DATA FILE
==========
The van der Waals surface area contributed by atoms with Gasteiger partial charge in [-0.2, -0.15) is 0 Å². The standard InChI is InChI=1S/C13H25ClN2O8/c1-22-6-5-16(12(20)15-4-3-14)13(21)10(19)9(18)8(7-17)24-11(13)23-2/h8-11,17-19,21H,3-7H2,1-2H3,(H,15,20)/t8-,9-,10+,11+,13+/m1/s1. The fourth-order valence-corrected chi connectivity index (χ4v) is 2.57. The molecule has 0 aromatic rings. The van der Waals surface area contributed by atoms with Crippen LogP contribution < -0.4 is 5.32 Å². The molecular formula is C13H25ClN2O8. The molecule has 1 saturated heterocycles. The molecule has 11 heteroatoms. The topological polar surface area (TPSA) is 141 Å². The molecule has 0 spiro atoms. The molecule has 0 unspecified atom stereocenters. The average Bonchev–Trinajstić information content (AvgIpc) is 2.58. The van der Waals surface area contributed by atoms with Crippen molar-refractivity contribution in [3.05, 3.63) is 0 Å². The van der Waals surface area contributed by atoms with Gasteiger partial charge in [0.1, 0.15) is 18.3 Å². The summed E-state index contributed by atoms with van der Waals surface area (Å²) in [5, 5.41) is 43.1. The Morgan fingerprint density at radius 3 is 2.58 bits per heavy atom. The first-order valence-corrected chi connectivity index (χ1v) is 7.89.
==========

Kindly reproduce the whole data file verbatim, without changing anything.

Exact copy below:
The van der Waals surface area contributed by atoms with Gasteiger partial charge in [-0.2, -0.15) is 0 Å². The standard InChI is InChI=1S/C13H25ClN2O8/c1-22-6-5-16(12(20)15-4-3-14)13(21)10(19)9(18)8(7-17)24-11(13)23-2/h8-11,17-19,21H,3-7H2,1-2H3,(H,15,20)/t8-,9-,10+,11+,13+/m1/s1. The fourth-order valence-corrected chi connectivity index (χ4v) is 2.57. The molecule has 0 aromatic rings. The van der Waals surface area contributed by atoms with Crippen LogP contribution < -0.4 is 5.32 Å². The molecular formula is C13H25ClN2O8. The molecule has 1 saturated heterocycles. The molecule has 11 heteroatoms. The topological polar surface area (TPSA) is 141 Å². The molecule has 0 spiro atoms. The molecule has 0 unspecified atom stereocenters. The average Bonchev–Trinajstić information content (AvgIpc) is 2.58. The van der Waals surface area contributed by atoms with Crippen molar-refractivity contribution in [3.05, 3.63) is 0 Å². The van der Waals surface area contributed by atoms with Gasteiger partial charge in [0.1, 0.15) is 18.3 Å². The summed E-state index contributed by atoms with van der Waals surface area (Å²) in [5, 5.41) is 43.1. The Morgan fingerprint density at radius 3 is 2.58 bits per heavy atom. The first-order valence-corrected chi connectivity index (χ1v) is 7.89.